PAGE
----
Bullying may seem like an issue that only children deal with, but unfortunately, it is something that adults may suffer from too. U.S. News and World Report explains that bullying of adults is just as harmful emotionally and physically as it is for children, creating long-term effects.
Consistent bullying can lead to issues with chronic health conditions, such as high blood pressure, thyroid disorders, mood disorders and eating disorders. You may be more likely to self-harm or have a higher chance of suicide.
How it happens
Adult bullying can happen anywhere. With the rise of the internet and social media, it happens daily. Bullying is any type of aggressively repeated behavior that causes you injury or discomfort. There is often a power imbalance present.
How it differs
Unlike childhood bullying, when someone bullies an adult, it is usually quite subtle. You may not even realize it is bullying until you start to recognize how it is affecting your life. Typical behaviors of a bully include trying to humiliate you, ostracizing you from your social group, calling you names and belittling you in a public way. It can also include backstabbing and undermining you.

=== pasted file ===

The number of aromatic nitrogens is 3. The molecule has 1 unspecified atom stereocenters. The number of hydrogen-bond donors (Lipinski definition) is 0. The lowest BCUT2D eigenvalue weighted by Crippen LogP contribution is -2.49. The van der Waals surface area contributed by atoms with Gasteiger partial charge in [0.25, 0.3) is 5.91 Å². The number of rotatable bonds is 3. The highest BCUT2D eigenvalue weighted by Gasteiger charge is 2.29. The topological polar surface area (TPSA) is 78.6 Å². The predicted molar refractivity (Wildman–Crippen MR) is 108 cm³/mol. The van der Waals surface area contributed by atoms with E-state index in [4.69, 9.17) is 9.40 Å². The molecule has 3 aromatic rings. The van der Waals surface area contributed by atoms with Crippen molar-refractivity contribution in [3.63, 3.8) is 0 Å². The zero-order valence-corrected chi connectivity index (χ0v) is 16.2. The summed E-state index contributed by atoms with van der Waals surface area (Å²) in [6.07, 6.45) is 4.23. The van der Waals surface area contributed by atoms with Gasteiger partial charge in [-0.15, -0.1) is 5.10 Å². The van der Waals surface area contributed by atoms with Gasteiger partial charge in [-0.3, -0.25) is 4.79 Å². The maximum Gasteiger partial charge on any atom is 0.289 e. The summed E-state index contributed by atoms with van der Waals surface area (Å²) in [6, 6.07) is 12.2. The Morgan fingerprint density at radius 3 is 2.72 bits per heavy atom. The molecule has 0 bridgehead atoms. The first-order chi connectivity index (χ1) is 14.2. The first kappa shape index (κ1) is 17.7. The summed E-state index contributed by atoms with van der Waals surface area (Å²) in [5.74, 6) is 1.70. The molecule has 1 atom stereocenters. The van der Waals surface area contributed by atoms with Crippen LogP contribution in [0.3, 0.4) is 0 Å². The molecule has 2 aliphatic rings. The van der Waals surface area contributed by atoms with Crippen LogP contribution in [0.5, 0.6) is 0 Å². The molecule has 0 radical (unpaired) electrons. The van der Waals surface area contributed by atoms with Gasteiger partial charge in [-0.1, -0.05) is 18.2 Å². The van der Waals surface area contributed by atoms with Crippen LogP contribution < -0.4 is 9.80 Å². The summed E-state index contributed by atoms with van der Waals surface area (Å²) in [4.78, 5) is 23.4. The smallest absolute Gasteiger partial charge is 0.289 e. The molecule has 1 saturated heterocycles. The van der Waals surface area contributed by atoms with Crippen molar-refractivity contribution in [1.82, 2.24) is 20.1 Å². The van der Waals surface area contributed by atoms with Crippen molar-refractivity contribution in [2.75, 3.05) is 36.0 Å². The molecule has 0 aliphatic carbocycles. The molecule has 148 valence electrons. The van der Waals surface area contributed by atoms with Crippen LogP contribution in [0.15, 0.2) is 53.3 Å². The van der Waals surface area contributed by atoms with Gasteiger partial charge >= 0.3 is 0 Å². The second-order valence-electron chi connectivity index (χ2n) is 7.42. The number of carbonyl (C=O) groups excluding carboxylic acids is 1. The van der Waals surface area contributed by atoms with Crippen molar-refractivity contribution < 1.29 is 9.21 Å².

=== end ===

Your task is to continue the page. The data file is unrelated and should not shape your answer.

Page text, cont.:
When an adult bullies another adult many people may brush it off as just expressing opinions or standing up for their beliefs. However, when expressing your opinions or standing up for something you believe in starts to hurt another person, then you have crossed a line. You should never take those excuses as a way to justify the behavior whether you are the bully or the victim.